book14

I love stories about cults.  My favorite is Man Crazy by Joyce Carol Oates, but this one comes in close second.  Really interesting easy read.

7/10

 

 

 

book15

Bill Bryson can be so mean.  There’s a whole chapter in here where he publicly humiliates a McDonald’s employee who did nothing wrong.  That said, I learned a lot about how Britain has changed since his days writing this and it did make me love it here even more.  5/10

 

 

 

book16

 

Every once in a while when I’m walking by the charity bookshop I will stop in and buy a book.  I always look for Agatha Christie.  They have these really fun mass paperbacks from the 70s that we don’t have in the US.   I found this one over the summer and read it in my nifty IKEA lounge chair on the back porch in one afternoon.  This is a really good one and it also happens to be an excellent episode of Poirot.  7/10

 

 

book17

Go ahead, judge it by the cover.  Another book group pick, but I have to say I really enjoyed reading this bizarre tale of a woman whose husband is being investigated for… (can’t say or it will spoil it.)  Fun trash.  But then if I think about it, it’s really messed up to this reading this is fun.  5/10

 

 

 

book18

 

I’m in the process of reading Middlemarch, one of the longest novels written in English.  I love it.  However, I needed a bit of a break over Thanksgiving and happened to pick up this little gem about a French Canadian detective in the small town of Three Pines trying to solve a murder.  And guess what?  It takes place on Thanksgiving.  (Probably Canadian Thanksgiving, but whatever.)  6/10

 

book19

Sequel to the above but it takes place on Christmas.  Features satirical commentary on health and wellness movements, three old ladies who live together and bicker all day, and curling.  What more do you need in a good murder mystery? 5/10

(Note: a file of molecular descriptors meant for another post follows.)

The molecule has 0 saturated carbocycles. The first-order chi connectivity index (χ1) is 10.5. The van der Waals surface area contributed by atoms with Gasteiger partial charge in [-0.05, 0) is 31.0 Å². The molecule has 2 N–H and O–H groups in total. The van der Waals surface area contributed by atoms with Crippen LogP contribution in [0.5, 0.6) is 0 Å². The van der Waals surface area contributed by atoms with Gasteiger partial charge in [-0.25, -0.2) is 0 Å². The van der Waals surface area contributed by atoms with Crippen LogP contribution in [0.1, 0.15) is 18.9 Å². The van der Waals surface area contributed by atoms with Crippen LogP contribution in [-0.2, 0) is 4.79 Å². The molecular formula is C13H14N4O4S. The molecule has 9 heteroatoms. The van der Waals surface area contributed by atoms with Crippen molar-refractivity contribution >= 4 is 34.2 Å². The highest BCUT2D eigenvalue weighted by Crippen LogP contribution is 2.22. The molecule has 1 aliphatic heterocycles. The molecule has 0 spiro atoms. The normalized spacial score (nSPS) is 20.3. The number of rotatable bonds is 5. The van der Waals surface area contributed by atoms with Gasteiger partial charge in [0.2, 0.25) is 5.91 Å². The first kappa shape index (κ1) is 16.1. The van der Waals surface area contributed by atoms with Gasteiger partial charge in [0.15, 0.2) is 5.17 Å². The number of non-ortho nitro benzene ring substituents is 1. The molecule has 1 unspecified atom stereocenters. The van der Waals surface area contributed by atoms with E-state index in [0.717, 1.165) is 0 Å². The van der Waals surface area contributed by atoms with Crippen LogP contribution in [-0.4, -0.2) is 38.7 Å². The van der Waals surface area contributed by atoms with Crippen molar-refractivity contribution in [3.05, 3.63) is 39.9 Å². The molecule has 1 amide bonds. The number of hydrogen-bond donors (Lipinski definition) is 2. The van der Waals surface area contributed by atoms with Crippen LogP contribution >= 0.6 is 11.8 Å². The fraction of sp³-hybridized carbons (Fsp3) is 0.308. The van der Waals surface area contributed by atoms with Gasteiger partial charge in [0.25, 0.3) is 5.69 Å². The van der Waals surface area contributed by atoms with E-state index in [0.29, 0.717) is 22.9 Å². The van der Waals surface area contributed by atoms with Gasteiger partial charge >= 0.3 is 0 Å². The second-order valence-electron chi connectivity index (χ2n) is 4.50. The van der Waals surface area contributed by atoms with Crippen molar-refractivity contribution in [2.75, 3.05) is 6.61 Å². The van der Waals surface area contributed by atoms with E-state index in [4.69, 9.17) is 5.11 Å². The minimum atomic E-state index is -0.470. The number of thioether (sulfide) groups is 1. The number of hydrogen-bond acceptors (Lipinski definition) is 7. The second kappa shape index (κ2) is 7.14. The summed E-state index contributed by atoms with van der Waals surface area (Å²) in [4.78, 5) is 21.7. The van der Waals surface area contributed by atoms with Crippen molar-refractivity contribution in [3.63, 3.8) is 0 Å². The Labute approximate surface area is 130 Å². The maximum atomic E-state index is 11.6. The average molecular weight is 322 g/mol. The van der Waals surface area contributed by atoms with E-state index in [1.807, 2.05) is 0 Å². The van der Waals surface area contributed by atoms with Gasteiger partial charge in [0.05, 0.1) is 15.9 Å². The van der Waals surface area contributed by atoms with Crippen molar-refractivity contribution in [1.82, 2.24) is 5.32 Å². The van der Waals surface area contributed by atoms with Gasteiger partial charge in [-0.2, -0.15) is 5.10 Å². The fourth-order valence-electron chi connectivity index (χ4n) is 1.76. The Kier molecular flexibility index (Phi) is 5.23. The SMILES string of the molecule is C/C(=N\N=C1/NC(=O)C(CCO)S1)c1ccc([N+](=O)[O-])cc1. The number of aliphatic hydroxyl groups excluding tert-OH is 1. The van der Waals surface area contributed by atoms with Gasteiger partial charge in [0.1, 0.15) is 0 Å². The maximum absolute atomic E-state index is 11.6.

book20

Fab book of short stories.  Creepy, funny, and weird.  Highly recommend!  8/10

 

 

 

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One of the best books I’ve read all year.  The descriptions, the characters, and the relevance of the novel are reasons to go buy and read if you get the chance.  9/10

Winter Retreat 2016

 

 

Back in September I had this premonition that I would want to be alone for a few days as soon as school let out for the winter break.  I made a reservation at a retreat center and timed it perfectly so I could leave directly from school on December 16th, get on a train, and head straight to the countryside for a weekend of alone time.

The retreat center is called Witherdens Hall and is located about 20 minutes from Canterbury near a small village called Wingham.  I started out the day with a reflexology appointment, that I was able to have right at the retreat center!  (Staying in pajamas until noon anyone?) I’ve never had a reflexology appointment, but it was so amazing and one of the most relaxing experiences ever.  After that, I spent the sunny day walking from village to village, bird watching, and avoiding the shots from the pheasant hunters.  I wrote and read a ton and did about four hours of yoga over the course of the weekend.  I made my own meals in the fully equipped kitchen and completely unplugged.

I have to admit, it was a bit scary.  I think we all think to ourselves that having all of that time alone would be nice, but it is quite tempting with the first ping of loneliness to turn on the TV, text someone, or check Facebook.  What’s really amazing is if you don’t answer that loneliness right away, great creativity can emerge.

I highly recommend a winter retreat for everyone.  You can even do it from your own home (which is what I usually do). You can read a suggestion for a winter retreat, as well as retreats for other seasons in Sara Avant Stover’s The Way of the Happy Woman.  I personally used some of the suggestions, but tried not to set a schedule and just go with the flow.

Blue: ATP world finals and public shaming

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It has finally happened: I’ve made it to a tennis tournament.  We’re sitting in the 3rd to last row and I need glasses desperately, but we’re here all the same!